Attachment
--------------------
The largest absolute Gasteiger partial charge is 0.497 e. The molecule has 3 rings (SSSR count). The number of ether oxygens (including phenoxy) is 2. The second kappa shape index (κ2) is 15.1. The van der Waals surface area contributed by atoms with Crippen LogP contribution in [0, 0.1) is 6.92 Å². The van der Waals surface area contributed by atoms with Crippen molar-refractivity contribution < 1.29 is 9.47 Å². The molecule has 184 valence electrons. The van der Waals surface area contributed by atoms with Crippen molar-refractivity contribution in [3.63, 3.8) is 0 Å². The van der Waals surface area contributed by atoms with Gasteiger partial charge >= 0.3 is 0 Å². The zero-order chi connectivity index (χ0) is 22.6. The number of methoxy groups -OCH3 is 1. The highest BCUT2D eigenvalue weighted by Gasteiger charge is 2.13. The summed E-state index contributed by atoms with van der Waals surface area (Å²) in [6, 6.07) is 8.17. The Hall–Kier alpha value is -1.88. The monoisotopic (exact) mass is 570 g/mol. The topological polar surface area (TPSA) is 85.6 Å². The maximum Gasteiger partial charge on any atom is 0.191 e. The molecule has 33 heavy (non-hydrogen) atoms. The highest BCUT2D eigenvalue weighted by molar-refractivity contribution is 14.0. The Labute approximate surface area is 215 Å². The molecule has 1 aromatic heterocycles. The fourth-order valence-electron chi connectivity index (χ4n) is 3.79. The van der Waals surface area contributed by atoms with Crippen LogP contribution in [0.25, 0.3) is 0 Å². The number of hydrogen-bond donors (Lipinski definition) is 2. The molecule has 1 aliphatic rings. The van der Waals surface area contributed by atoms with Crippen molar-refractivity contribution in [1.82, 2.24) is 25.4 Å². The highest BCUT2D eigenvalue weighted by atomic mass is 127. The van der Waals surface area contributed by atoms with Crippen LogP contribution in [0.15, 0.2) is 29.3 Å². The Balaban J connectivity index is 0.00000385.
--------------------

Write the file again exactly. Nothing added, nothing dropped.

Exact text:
The largest absolute Gasteiger partial charge is 0.497 e. The molecule has 3 rings (SSSR count). The number of ether oxygens (including phenoxy) is 2. The second kappa shape index (κ2) is 15.1. The van der Waals surface area contributed by atoms with Crippen LogP contribution in [0, 0.1) is 6.92 Å². The van der Waals surface area contributed by atoms with Crippen molar-refractivity contribution < 1.29 is 9.47 Å². The molecule has 184 valence electrons. The van der Waals surface area contributed by atoms with Crippen molar-refractivity contribution in [3.63, 3.8) is 0 Å². The van der Waals surface area contributed by atoms with Gasteiger partial charge >= 0.3 is 0 Å². The zero-order chi connectivity index (χ0) is 22.6. The number of methoxy groups -OCH3 is 1. The highest BCUT2D eigenvalue weighted by Gasteiger charge is 2.13. The summed E-state index contributed by atoms with van der Waals surface area (Å²) in [6, 6.07) is 8.17. The Hall–Kier alpha value is -1.88. The monoisotopic (exact) mass is 570 g/mol. The topological polar surface area (TPSA) is 85.6 Å². The maximum Gasteiger partial charge on any atom is 0.191 e. The molecule has 33 heavy (non-hydrogen) atoms. The highest BCUT2D eigenvalue weighted by molar-refractivity contribution is 14.0. The Labute approximate surface area is 215 Å². The molecule has 1 aromatic heterocycles. The fourth-order valence-electron chi connectivity index (χ4n) is 3.79. The van der Waals surface area contributed by atoms with Crippen LogP contribution in [0.25, 0.3) is 0 Å². The number of hydrogen-bond donors (Lipinski definition) is 2. The molecule has 1 aliphatic rings. The van der Waals surface area contributed by atoms with Crippen molar-refractivity contribution in [1.82, 2.24) is 25.4 Å². The highest BCUT2D eigenvalue weighted by atomic mass is 127. The van der Waals surface area contributed by atoms with Crippen LogP contribution in [0.15, 0.2) is 29.3 Å². The Balaban J connectivity index is 0.00000385.